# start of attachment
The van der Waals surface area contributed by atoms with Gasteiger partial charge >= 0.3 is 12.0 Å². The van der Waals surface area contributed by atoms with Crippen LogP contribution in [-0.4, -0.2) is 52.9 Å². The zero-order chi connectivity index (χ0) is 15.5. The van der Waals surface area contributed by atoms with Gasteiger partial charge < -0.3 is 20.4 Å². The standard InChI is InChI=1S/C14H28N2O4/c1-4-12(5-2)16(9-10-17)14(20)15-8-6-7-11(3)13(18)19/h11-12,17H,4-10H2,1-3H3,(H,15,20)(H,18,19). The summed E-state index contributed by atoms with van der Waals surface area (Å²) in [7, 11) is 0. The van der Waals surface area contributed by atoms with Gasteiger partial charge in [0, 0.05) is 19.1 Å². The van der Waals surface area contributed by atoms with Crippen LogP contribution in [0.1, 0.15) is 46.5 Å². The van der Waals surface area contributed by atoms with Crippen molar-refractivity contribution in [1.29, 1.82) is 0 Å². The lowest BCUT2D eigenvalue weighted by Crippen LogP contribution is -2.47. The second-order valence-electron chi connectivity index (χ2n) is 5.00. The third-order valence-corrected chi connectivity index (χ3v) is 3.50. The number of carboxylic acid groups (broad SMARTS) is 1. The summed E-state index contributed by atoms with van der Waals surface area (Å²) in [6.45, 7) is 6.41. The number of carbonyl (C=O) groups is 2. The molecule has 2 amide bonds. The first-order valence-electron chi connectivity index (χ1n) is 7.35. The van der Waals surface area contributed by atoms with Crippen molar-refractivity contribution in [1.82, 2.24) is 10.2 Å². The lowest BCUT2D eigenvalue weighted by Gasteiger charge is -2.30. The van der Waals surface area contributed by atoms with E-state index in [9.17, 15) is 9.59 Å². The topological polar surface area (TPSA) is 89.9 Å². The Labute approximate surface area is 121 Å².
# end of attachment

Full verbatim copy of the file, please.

The van der Waals surface area contributed by atoms with Gasteiger partial charge >= 0.3 is 12.0 Å². The van der Waals surface area contributed by atoms with Crippen LogP contribution in [-0.4, -0.2) is 52.9 Å². The zero-order chi connectivity index (χ0) is 15.5. The van der Waals surface area contributed by atoms with Gasteiger partial charge < -0.3 is 20.4 Å². The standard InChI is InChI=1S/C14H28N2O4/c1-4-12(5-2)16(9-10-17)14(20)15-8-6-7-11(3)13(18)19/h11-12,17H,4-10H2,1-3H3,(H,15,20)(H,18,19). The summed E-state index contributed by atoms with van der Waals surface area (Å²) in [7, 11) is 0. The van der Waals surface area contributed by atoms with Gasteiger partial charge in [0, 0.05) is 19.1 Å². The van der Waals surface area contributed by atoms with Crippen LogP contribution in [0.1, 0.15) is 46.5 Å². The van der Waals surface area contributed by atoms with Crippen molar-refractivity contribution in [1.29, 1.82) is 0 Å². The lowest BCUT2D eigenvalue weighted by Crippen LogP contribution is -2.47. The second-order valence-electron chi connectivity index (χ2n) is 5.00. The third-order valence-corrected chi connectivity index (χ3v) is 3.50. The number of carboxylic acid groups (broad SMARTS) is 1. The summed E-state index contributed by atoms with van der Waals surface area (Å²) in [6.45, 7) is 6.41. The number of carbonyl (C=O) groups is 2. The molecule has 2 amide bonds. The first-order valence-electron chi connectivity index (χ1n) is 7.35. The van der Waals surface area contributed by atoms with Crippen molar-refractivity contribution in [1.82, 2.24) is 10.2 Å². The lowest BCUT2D eigenvalue weighted by Gasteiger charge is -2.30. The van der Waals surface area contributed by atoms with E-state index in [9.17, 15) is 9.59 Å². The topological polar surface area (TPSA) is 89.9 Å². The Labute approximate surface area is 121 Å².